A new study has cast doubt on claims that Homo naledi, a small-brained hominin dating to between 335-241,000 years ago, deliberately buried their dead and produced rock art in Rising Star Cave, South Africa.
Three pre-print articles published this year in eLife suggested the recent excavations at the Rising Star Cave system provided evidence of at least three burial features, two in the Dinaledi Chamber and a third in the Hill Antechamber cavity.
The articles claimed the features represented the earliest evidence of deliberate burial by a hominin species, and that Homo naledi lit up dark passageways using fire and intentionally carried the bodies of at least three individuals deep inside the Rising Star Cave system, dug pits, deposited corpses inside the pits, and covered the bodies with sediments.
It was also claimed that the Hill Antechamber feature contained a stone tool in close proximity to the hominin hand.
However, a group of renowned experts with specialisations in biological anthropology, archaeology, geochronology, and rock art, have now called for a deeper dig into the science behind the findings in a first, peer-reviewed critique published in the Journal of Human Evolution (JHE).
Professor Michael Petraglia, DirectorGriffith University’s Australian Research Centre for Human Evolution, Professor Andy Herries from La Trobe University, María Martinón-Torres from the National Research Center on Human Evolution in Spain and Diego Garate from the University of Cantabria in Spain co-authored the peer-reviewed article.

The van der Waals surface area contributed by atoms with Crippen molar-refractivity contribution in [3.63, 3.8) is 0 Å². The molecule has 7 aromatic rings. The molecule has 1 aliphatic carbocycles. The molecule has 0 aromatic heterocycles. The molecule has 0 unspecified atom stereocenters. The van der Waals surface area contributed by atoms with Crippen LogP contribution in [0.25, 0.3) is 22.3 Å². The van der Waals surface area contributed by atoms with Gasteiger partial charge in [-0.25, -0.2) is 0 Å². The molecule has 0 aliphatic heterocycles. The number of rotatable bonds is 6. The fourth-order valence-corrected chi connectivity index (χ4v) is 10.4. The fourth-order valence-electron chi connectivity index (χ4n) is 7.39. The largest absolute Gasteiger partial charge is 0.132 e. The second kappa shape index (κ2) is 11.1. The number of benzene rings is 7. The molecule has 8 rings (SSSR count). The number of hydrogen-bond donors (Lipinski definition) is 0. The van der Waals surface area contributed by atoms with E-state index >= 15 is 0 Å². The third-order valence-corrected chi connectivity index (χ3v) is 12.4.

The research team conclude the evidence presented so far was not compelling enough to support the deliberate burial of the dead by Homo naledi, nor that they made the purported engravings.
“We really need substantial additional documentation and scientific analyses before we can rule out that natural agents and post-depositional processes were responsible for the accumulation of bodies/body parts and to prove the intentional excavation and filling of pits by Homo naledi,” Professor Martinón-Torres said.
Moreover, Professor Petraglia added: “Unfortunately, there is a distinct possibility that the so-called stone artifact next to the hominin hand is a geofact, and not a product of stone tool flaking by Homo naledi.”
Professor Herries said: “There is no evidence that Homo naledi lit fires in the cave, purported buring locations could just be from manganese staining and charcoal within the cave remains to be dated. Charcoal from natural fires is not uncommon in caves.”
“Detailed analyses are also needed to demonstrate that the so-called ‘engravings’ are indeed human-made marks, as marks like these can be produced as a product of natural weathering or animal claws,” said Dr Garate.
The JHE commentary also offers a brief insight on the state of the field regarding the importance of responsible social communication and the challenges brought by new models of scientific publication.
The article, ‘No scientific evidence that Homo naledi buried their dead and produced rock art’ has been published in the Journal of Human Evolution.